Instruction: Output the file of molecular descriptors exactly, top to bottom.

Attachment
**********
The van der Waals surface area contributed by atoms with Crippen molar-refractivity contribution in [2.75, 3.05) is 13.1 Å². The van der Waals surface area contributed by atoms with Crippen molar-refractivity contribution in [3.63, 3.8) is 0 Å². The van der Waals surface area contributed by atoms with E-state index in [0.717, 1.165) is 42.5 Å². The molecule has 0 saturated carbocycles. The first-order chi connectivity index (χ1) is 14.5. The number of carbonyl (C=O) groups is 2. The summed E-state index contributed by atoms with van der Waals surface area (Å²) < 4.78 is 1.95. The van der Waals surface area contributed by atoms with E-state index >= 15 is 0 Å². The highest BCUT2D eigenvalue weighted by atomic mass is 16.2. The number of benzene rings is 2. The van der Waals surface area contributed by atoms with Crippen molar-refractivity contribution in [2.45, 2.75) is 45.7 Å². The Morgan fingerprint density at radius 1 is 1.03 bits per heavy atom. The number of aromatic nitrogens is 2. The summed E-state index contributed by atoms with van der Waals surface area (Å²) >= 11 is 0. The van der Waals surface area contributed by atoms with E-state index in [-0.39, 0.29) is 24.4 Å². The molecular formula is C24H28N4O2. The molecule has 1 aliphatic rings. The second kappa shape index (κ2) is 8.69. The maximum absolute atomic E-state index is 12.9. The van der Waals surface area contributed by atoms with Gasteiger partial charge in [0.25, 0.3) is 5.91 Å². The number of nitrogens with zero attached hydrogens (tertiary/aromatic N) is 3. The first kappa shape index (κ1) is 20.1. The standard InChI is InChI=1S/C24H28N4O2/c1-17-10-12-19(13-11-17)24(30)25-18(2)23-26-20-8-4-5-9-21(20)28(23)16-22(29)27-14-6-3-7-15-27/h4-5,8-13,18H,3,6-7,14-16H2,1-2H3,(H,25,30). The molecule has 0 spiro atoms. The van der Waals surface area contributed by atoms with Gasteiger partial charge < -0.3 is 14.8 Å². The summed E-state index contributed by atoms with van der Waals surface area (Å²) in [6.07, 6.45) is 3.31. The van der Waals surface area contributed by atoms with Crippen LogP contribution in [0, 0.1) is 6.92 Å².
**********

The van der Waals surface area contributed by atoms with Crippen molar-refractivity contribution in [2.75, 3.05) is 13.1 Å². The van der Waals surface area contributed by atoms with Crippen molar-refractivity contribution in [3.63, 3.8) is 0 Å². The van der Waals surface area contributed by atoms with E-state index in [0.717, 1.165) is 42.5 Å². The molecule has 0 saturated carbocycles. The first-order chi connectivity index (χ1) is 14.5. The number of carbonyl (C=O) groups is 2. The summed E-state index contributed by atoms with van der Waals surface area (Å²) < 4.78 is 1.95. The van der Waals surface area contributed by atoms with E-state index >= 15 is 0 Å². The highest BCUT2D eigenvalue weighted by atomic mass is 16.2. The number of benzene rings is 2. The van der Waals surface area contributed by atoms with Crippen molar-refractivity contribution in [2.45, 2.75) is 45.7 Å². The Morgan fingerprint density at radius 1 is 1.03 bits per heavy atom. The number of aromatic nitrogens is 2. The summed E-state index contributed by atoms with van der Waals surface area (Å²) >= 11 is 0. The van der Waals surface area contributed by atoms with E-state index in [-0.39, 0.29) is 24.4 Å². The molecular formula is C24H28N4O2. The molecule has 1 aliphatic rings. The second kappa shape index (κ2) is 8.69. The maximum absolute atomic E-state index is 12.9. The van der Waals surface area contributed by atoms with Gasteiger partial charge in [0.25, 0.3) is 5.91 Å². The number of nitrogens with zero attached hydrogens (tertiary/aromatic N) is 3. The first kappa shape index (κ1) is 20.1. The standard InChI is InChI=1S/C24H28N4O2/c1-17-10-12-19(13-11-17)24(30)25-18(2)23-26-20-8-4-5-9-21(20)28(23)16-22(29)27-14-6-3-7-15-27/h4-5,8-13,18H,3,6-7,14-16H2,1-2H3,(H,25,30). The molecule has 0 spiro atoms. The van der Waals surface area contributed by atoms with Gasteiger partial charge < -0.3 is 14.8 Å². The summed E-state index contributed by atoms with van der Waals surface area (Å²) in [6.07, 6.45) is 3.31. The van der Waals surface area contributed by atoms with Crippen LogP contribution in [0, 0.1) is 6.92 Å².